We remain deeply concerned by suggestions that any parts, the Occupied Palestinian Territories, should be annexed. Such a move would be contrary to international law, destructive to peace efforts and could not pass unchallenged.

Let me be clear about our views on terrorism: we equally condemn in the strongest terms Hamas terrorism and that of other militant groups in Gaza. Since the Great March of Return began in 2018, there have been nearly 2000 rockets and mortar shells fired from the Gaza Strip into Israel. This is completely unacceptable and we call on Hamas and other militant groups to cease such attacks immediately. We recognise Israel’s legitimate security need. However, we do have concerns about excessive use of force by the Israel Defense Forces. Measures used need to be appropriate and in line with international law. Accountability needs to be sought through swift, transparent investigations and we welcome the investigations currently being pursued by Israel under the Military Attorney General.

I’d like to join others, Mr President, in expressing the United Kingdom’s gratitude to the UN and to Egypt for their efforts to mediate between the parties and picking up what the Under-Secretary-General said, we also encourage those involved in the reconciliation process to allow the Palestinian Authority fully to resume its government functions in Gaza.

Mr President, we believe that it’s essential that the international community continue work to support Palestinian refugees. Status of Palestinian refugees needs to be agreed as part of wider peace negotiations. But until that time, the United Kingdom remains firmly committed to supporting UNRWA and refugees across the Middle East. And we welcome the successful outcome of the pledging conference on 25 June, for which we were able to include an additional $25 million of UK funding, taking 2019-2020 support to over $70 million.

Mr President, I just wanted to pick up on something the German Representative said about international law. We share his view. The Security Council’s responsible for maintaining international peace and security and we all agree that the Arab-Israeli conflict is such a threat to international peace and security. So it’s right that we’ve passed resolutions and we are bound by those resolutions. And we all have a responsibility, Mr President, to implement them, just as we do in other areas. Indeed, this is the very basis of the Council’s work.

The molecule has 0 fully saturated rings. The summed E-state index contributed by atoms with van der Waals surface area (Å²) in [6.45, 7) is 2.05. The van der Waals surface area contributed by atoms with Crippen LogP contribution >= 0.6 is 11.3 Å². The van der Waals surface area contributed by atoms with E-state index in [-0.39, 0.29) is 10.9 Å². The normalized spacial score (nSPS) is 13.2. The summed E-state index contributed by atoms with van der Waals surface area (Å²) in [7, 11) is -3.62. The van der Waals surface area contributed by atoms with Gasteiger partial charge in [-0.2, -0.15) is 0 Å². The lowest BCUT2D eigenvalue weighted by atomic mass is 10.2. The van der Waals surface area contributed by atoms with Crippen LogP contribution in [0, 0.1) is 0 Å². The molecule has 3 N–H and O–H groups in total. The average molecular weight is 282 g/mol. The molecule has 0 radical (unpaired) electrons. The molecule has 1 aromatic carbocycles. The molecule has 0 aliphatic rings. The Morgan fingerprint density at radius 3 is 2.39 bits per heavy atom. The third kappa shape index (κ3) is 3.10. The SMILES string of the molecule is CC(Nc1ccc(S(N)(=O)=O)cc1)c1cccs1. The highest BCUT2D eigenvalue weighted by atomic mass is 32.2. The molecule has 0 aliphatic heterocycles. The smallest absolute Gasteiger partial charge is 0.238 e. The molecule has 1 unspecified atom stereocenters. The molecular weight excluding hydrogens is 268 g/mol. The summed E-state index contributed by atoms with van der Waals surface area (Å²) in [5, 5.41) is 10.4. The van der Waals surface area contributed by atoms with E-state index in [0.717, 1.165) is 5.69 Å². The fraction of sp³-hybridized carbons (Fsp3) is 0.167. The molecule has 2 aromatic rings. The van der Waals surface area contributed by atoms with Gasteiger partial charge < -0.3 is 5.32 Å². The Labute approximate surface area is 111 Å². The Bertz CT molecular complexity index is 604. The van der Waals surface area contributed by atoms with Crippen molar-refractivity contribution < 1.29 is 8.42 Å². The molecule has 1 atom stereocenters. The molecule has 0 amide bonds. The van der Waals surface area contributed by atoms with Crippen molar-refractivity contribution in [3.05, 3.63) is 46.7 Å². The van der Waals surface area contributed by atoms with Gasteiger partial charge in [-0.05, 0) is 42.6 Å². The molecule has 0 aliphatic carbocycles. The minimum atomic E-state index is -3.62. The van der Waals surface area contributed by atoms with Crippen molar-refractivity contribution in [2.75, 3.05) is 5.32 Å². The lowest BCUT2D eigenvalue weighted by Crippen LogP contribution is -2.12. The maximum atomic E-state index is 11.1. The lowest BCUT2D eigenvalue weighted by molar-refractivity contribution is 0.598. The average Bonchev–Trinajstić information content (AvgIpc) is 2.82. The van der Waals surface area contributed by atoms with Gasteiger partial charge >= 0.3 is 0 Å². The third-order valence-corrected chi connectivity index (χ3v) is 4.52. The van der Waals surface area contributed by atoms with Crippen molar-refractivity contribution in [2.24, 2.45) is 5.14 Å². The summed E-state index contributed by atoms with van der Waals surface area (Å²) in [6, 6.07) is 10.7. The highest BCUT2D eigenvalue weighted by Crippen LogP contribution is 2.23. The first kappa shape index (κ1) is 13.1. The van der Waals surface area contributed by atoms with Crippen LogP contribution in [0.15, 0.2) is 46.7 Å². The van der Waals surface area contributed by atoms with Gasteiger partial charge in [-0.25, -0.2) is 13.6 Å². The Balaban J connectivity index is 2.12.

I was also asked by the Israeli Representative about the JCPOA, so although I didn’t want to talk about Iran today, let me just address that point, if I may. Together with France and Germany, the United Kingdom is urging Iran not to take further steps away from the Agreement and to return to compliance. And the agreement itself allows for this. On the general point, we are clear that the nuclear deal is still the best option and in the interests of both Iranian and global security. It’s critical that Iran does not develop nuclear weapons. And this deal makes the world a safer place by taking the prospect of a nuclear armed Iran off the table. Indeed, Mr President, military representatives in some of the countries that criticised the deal have confirmed its role in national and international security. And I alluded earlier to the sad passing away of Mr Amano, where the IAEA is a critical part of looking at compliance of the deal.

Let me return, if I may, to the Middle East peace process. As I say, our position remains unchanged. We support a negotiated settlement leading to a safe and secure Israel living alongside a viable and sovereign Palestinian state based on 1967 borders with agreed land swaps, Jerusalem as the shared capital of both states and a just, fair, agreed and realistic settlement for refugees.

Thank you.